The following is a collaborative post with Ed Lajoie, a research specialist and assistant project manager for the Center for International Stabilization and Recovery. There, he investigates landmines and the usage of minefield markings in post-conflict areas. In this post, we discuss a few principles of communication and design in the context of communicating danger in minefield markings.
As an assistant project manager at the Center for International Stabilization and Recovery, much of my job consists of helping those affected by landmines and unexploded ordnance (UXO). Each of my team members must take into account the culture and historical precedents of where ever these ordnances will take place, countries such as Tajikistan, Jordan and Croatia. However a growing interest of mine has been to investigate how various cultures use design or “markings” to communicate danger in these areas.
Early on in my fieldwork, I learned an important lesson in communication: the meaning of communication is the response you elicit, not what you intended. The purpose of communication is to make a change in the other person. Hence we must not get too married to our preconceived notions about the “correct” communication.
In most cases, an area contaminated with land mines or explosive remnants of war does not stand out from the surrounding land. So it is up to humans to communicate the location(s) of a danger zone. As in, civilians bear the responsibility of warning each other of the hazards when crossing the invisible line.
A trained observer may detect certain signs: animal bones laying in the open air, changes in vegetation patterns, slight deformation of the terrain from cratering, but for the most part these deadly fields do not advertise their presence.
We, as communicators are responsible for ensuring the appropriate communication is understood, not just delivered. To be effective, we as (designers, or businesses) communicators must modify our communication until the appropriate message is acted upon. Minefields and UXO areas are extreme examples of this scenario, as lives may be lost.
Minefields and unexploded ordnance contamination are found worldwide, so it’s important to relay messages signifying danger that are both universal and flexible enough to be adaptable to different cultural environments.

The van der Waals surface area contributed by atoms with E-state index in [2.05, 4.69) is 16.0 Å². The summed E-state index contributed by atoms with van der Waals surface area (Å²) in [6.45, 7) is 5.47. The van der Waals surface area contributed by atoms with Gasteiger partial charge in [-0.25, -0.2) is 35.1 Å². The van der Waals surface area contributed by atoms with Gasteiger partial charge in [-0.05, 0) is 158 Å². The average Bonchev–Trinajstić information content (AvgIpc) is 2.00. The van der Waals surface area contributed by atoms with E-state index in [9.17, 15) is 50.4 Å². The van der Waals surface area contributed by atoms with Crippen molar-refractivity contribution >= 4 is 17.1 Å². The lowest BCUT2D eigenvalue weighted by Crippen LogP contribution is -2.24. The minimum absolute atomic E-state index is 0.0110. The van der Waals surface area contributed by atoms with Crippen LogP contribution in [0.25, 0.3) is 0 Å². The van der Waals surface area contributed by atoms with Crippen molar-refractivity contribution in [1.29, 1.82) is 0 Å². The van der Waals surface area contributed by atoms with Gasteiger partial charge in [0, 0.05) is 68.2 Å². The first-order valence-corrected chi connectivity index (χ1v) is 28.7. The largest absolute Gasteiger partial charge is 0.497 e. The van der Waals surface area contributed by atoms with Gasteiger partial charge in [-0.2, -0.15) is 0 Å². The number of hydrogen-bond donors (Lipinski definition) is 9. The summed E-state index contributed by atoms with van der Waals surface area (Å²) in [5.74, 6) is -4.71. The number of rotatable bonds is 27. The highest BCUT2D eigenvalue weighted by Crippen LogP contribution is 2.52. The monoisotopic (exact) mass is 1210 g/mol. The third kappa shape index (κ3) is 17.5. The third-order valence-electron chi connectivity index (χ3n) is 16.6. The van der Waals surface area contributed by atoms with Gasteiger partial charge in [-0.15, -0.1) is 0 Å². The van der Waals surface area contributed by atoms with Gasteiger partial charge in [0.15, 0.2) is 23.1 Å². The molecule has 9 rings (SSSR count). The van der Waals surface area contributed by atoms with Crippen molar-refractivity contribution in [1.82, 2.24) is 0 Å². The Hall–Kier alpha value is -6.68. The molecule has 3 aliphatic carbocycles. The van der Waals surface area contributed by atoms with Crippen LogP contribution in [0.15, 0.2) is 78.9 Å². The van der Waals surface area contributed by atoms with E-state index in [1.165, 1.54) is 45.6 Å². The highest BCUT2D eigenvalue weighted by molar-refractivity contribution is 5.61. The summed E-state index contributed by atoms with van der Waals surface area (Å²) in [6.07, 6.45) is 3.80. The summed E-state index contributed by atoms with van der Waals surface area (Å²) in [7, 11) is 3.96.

Here’s an example of a minefield marking sign in Tajikistan:
Pretty clear, right? I would hope so, considering the man appears to be having his leg blown off.
The Goal of Design
Design is primarily a visual goal-oriented communication. The goal is always primary. The goal will determine what decisions made related to that design and communication. In other words, a designer’s aesthetic decisions are made in the service of his or her goals for the communication.
When it comes to minefield markings, the goal is to communicate entry into a danger zone, regardless of literacy levels or fluency in local or international languages. Effective communication can save lives.
The United Nations Mine Action Service (UNMAS) as part of its International Mine Action Standards (IMAS) developed IMAS 08.40–a design standard in order to specify “the minimum requirements for the marking of mine and ERW hazards (including unexploded sub-munitions) and hazardous areas.” In developing this standard, UNMAS drew on three pieces of international humanitarian law: The Anti-Personnel Mine Ban Treaty, Amended Protocols II and V to the UN Convention on Certain Conventional Weapons (CCW); and the Convention on Cluster Munitions (CCM).
IMAS 08.40 contains specifications for everything from boundary fence heights to the materials from which signage should be constructed (they should be locally sourced and not have value as a construction material lest they be appropriated for local use.) Most interesting, however, is the IMAS’ recommendation on symbols and colors used in the signage design. It is these specific elements that are what is directly responsible for conveying the message of danger to whoever is approaching the contaminated area.